Ensign (CEC), U.S.N.
The following is a statement
made by fellow POW, Edward Jackfert, in response to a query,
15 Oct 2001 by author, Roger Mansell.
page 1 page 2 page 3 Main Index Guam Roster Kawasaki # 2 Camp
The Tokyo Area POW Camp #2 [Kawasaki 2B] was severely bombed by B-29s on July 25,1945. The raid occurred at night and lasted around three hours. Lt. Carney was designated to stay in the camp compound and assist as fire marshall.
There was an above ground shelter in the compound which was made of sand bags and dirt and a few wooden supports. The shelter that Lt. Carney was in was completely covered by dirt and debris from bombs that destroyed our camp quarters and killed 23 of our fellow POWs, including Lt. Carney. When we removed the dirt and debris from the shelter, we found that Lt. Carney had died of suffocation. He had a rosary in his hand when his body was recovered.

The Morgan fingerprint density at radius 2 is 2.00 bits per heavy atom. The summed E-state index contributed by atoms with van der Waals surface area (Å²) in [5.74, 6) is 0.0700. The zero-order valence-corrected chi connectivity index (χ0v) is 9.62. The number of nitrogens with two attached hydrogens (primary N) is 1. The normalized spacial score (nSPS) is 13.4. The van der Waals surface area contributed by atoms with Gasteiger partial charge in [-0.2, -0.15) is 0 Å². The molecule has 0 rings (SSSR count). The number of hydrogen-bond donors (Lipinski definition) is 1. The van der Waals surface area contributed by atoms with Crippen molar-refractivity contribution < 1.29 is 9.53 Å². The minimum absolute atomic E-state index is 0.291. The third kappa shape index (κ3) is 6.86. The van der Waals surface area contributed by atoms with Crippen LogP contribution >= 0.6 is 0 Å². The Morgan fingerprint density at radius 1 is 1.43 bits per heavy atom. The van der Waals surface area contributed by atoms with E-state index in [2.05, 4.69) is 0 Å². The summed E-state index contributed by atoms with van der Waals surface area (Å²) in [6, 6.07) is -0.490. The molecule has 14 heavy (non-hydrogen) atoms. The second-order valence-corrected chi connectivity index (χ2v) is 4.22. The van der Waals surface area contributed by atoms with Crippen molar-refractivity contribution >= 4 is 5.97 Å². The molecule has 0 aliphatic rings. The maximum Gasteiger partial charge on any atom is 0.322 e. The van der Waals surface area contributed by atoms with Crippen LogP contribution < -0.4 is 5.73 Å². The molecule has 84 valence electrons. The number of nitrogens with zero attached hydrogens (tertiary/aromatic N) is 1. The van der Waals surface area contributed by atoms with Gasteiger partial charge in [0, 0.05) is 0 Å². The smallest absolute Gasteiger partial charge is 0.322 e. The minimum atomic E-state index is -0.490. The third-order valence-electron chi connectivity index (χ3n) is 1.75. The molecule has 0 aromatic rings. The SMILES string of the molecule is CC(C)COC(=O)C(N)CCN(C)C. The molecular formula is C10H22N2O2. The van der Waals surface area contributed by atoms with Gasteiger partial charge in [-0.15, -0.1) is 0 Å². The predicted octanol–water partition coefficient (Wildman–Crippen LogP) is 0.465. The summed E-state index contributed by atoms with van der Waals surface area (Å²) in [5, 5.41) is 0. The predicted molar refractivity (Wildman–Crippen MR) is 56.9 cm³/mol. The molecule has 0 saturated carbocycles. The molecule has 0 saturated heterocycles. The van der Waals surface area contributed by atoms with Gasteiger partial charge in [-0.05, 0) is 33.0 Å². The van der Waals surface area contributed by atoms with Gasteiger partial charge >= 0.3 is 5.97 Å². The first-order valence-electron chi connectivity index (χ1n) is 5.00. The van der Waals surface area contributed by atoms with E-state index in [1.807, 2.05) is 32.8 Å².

It was our task also to pick up the pieces of flesh from POWs who were in a nearby shelter that had a direct bomb hit on their shelter. The remains were incinerated and the ashes were taken away and retained by the Japanese.
Killed in this raid were two other Guam men, Snater and Strauch
10 Oct 2004: Additional note from Mr Jackfert
We stayed in one of the nearby vacant warehouses for two days. During that period, we picked up the body pieces of those that were killed by a direct hit from a bomb. We also had to dig out the body of Lt. Carney whose shelter was completely covered by dirt and debris. He appeared to have suffocated in the shelter. On the 27th we were transproted to the Nishing Flour Mill POW camp. It was vacant at the time, however, and there was quite a bit of rice and millet in the camp warehouse for our use. There was no water, so we had details go out into the nearby community and obtained water for cooking purposes. At the Nishing Flour Mill camp we were bombed almost every day until the fifteenth of August. In addition, both Navy and P-51s continually strafed anything that moved in the area. However, we did survive.